Kinetic simulation of CO2 flooding of methane hydrates

Jyoti Phirani, Kishore K. Mohanty

Research output: Chapter in Book/Report/Conference proceedingConference contribution book

18 Citations (Scopus)

Abstract

Finding new sources of energy and curbing global warming are two of the most important current problems. CO2 can be injected into methane-hydrate reservoirs to produce methane and sequester CO2 simultaneously. CO2 replaces methane in the clathrate cages producing methane. The goal of this work is to develop a compositional, thermal, and kinetic simulator to design and interpret lab and field scale CO2 flooding experiments of methane-hydrate in porous media. Five components (water, methane, CO2, CH4-hydrate, CO2-hydrate) and six phases (aqueous, gas, liquid CO2-rich phase, CO 2-hydrate, CH4-hydrate and ice) are considered. The equations are spatially discretized with a finite volume difference method and are solved with a Newton-Raphson method in a fully implicit manner. Primary variable switch method (PVSM) is used to track the phase transitions. 1-D core scale simulations shows that the energy produced from CO2-hydrate formation is utilized for methane-hydrate dissociation. The methane-hydrate dissociation front moves at a slow rate of approximately 1/40 cm/hr for the kinetics assumed in the base case. High mole fractions of CO2 lead to CO2-hydrate formation and methane-hydrate dissociation. To dissociate methane-hydrate by CO2 injection, either we need to keep the CO2 mole fraction very high in the fluid phase or operate at a relatively lower pressure (shallower reservoirs of methane-hydrates).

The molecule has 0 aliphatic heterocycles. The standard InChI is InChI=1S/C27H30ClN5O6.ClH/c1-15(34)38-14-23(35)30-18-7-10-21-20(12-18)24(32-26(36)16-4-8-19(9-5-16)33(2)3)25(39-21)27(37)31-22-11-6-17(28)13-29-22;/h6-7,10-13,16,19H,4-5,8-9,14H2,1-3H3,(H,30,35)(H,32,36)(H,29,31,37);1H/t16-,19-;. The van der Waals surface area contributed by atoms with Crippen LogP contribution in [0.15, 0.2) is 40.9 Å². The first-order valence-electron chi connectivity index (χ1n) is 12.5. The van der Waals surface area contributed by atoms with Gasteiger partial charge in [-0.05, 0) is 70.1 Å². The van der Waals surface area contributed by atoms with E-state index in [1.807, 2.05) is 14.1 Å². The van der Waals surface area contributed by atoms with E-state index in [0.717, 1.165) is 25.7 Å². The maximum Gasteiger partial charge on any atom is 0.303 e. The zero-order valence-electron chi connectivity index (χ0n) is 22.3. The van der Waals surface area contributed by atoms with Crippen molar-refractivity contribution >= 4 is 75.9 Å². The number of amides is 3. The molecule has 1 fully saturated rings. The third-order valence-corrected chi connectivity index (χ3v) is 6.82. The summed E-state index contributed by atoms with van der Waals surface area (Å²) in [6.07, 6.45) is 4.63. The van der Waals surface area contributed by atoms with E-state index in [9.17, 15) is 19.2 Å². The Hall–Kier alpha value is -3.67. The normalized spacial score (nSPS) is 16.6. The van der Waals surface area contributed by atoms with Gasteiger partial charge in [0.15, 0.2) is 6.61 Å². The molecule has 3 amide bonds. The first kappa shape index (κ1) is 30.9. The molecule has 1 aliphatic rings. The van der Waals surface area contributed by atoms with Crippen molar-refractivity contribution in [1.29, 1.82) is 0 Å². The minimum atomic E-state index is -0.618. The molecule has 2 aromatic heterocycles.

Original languageEnglish
Title of host publicationSociety of Petroleum Engineers - SPE Annual Technical Conference and Exhibition 2010, ATCE 2010
Place of PublicationRichardson, Texas
PublisherSociety of Petroleum Engineers (SPE)
Pages1781-1797
Number of pages17
ISBN (Print)9781617389641
DOIs
Publication statusPublished - 19 Sept 2010

Publication series

NameProceedings - SPE Annual Technical Conference and Exhibition
Volume3

Keywords

  • methane
  • mohanty
  • enhanced recovery
  • hydrate formation

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